Dubai is finally financially bankrupt – but it has
been morally bankrupt all along. The idea that Dubai is an oasis of
freedom on the Arabian peninsular is one of the great lies of our time. Yes,
it has Starbucks and Dunkin' Donuts and the Gucci styles, but beneath
these accouterments, there is a dictatorship built by slaves.
If you go there with your eyes open – as I did
earlier this year – the truth is hidden in plain view. The tour books
and the bragging Emiratis will tell you the city was built by Sheikh
Mohammed, the country's hereditary ruler.
untrue. The people who really built the city can be seen in long
chain-gangs by the side of the road, or toiling all day at the top of
the tallest buildings in the world, in heat that Westerners are told
not to stay in for more than 10 minutes. They were conned into coming,
and trapped into staying.
In their home
country – Bangladesh or the Philippines or India – these workers are
told they can earn a fortune in Dubai if they pay a large upfront fee.
When they arrive, their passports are taken from them, and they are
told their wages are a tenth of the rate they were promised.
end up working in extremely dangerous conditions for years, just to pay
back their initial debt. They are ringed-off in filthy tent-cities
outside Dubai, where they sleep in weeping heat, next to open sewage.
They have no way to go home. And if they try to strike for better
conditions, they are beaten by the police.
met so many men in this position I stopped counting, just as the
embassies were told to stop counting how many workers die in these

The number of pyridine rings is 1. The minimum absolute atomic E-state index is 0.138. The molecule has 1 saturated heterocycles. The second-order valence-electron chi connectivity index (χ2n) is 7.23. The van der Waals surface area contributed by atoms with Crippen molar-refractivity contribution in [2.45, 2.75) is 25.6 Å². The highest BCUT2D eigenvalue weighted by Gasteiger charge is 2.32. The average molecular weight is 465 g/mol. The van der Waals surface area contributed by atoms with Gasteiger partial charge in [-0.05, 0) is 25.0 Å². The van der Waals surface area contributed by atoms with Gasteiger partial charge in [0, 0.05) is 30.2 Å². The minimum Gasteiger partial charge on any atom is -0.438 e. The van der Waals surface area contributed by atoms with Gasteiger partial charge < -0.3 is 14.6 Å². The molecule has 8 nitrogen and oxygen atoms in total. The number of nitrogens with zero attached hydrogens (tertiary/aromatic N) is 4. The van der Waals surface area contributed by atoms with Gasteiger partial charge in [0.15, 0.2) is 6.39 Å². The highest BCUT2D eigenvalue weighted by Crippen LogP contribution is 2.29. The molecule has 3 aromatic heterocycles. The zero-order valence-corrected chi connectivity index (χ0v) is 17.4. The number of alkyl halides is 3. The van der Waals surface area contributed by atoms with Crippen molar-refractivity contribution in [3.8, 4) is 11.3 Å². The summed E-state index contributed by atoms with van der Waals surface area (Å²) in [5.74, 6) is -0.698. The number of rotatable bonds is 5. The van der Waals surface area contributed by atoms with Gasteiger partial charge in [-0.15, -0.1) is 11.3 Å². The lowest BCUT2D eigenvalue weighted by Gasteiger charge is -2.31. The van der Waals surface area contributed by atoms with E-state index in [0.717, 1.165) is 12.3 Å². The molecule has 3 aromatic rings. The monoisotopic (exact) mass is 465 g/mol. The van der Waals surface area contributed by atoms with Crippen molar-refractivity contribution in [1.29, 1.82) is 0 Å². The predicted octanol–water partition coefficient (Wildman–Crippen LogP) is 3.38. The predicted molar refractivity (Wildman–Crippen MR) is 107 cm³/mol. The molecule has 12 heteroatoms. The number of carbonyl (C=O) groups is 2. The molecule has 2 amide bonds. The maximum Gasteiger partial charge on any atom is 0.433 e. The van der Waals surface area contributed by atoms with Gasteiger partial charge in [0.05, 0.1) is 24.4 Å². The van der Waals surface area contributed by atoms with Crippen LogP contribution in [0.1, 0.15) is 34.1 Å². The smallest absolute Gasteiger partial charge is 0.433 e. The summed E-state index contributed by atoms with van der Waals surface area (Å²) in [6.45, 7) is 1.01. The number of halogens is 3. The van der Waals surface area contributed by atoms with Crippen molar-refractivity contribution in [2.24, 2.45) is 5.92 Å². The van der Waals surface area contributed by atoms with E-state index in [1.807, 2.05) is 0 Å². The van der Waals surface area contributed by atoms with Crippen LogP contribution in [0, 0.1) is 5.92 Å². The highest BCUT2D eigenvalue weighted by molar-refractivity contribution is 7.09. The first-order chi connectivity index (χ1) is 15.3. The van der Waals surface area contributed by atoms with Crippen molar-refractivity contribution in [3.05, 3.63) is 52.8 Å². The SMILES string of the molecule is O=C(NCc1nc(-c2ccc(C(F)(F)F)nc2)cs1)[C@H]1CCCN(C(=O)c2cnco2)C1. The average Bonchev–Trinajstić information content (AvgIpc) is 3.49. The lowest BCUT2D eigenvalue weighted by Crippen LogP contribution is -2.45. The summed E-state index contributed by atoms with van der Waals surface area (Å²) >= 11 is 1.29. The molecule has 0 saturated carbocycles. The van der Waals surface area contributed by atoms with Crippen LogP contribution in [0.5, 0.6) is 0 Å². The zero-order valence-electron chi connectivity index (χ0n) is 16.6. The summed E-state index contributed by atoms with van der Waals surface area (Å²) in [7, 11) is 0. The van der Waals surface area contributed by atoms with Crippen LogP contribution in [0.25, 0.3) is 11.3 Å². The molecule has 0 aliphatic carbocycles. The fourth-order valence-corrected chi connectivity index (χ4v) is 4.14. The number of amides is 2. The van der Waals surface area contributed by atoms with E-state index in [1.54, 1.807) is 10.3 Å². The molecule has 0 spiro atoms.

conditions every year after they figured it topped more than 1,000
among the Indians alone.
Human Rights Watch
calls this system "slavery." Yet the Westerners who have flocked to
Dubai brag that they "love" the city, because they don't have to pay
any taxes, and they have domestic slaves to do all the hard work. They
train themselves not to see the pain.
Dubai's bankruptcy does not end there: it is ecologically bust. This is
a city built in the burning desert, where everything shrivels up and
blows away if it is not kept artificially cold all the time. That's why
it has the highest per capita carbon emissions on earth – some 250
percent higher even than America's. The city has to ship in desalinated
water – which is more costly than oil. When it runs out of cash, it
will run out of water.
Today Dubai will be
bailed out by the United Arab Emirates, the oil-rich country of which
it is only one state. But the oil will not last forever. More
importantly, there is no Bank of Morality that could provide a bailout
for this sinister mirage in the desert.
To read Johann's full report from Dubai, click here.
Johann hari is a writer for the Independent. To read more of his articles, click here.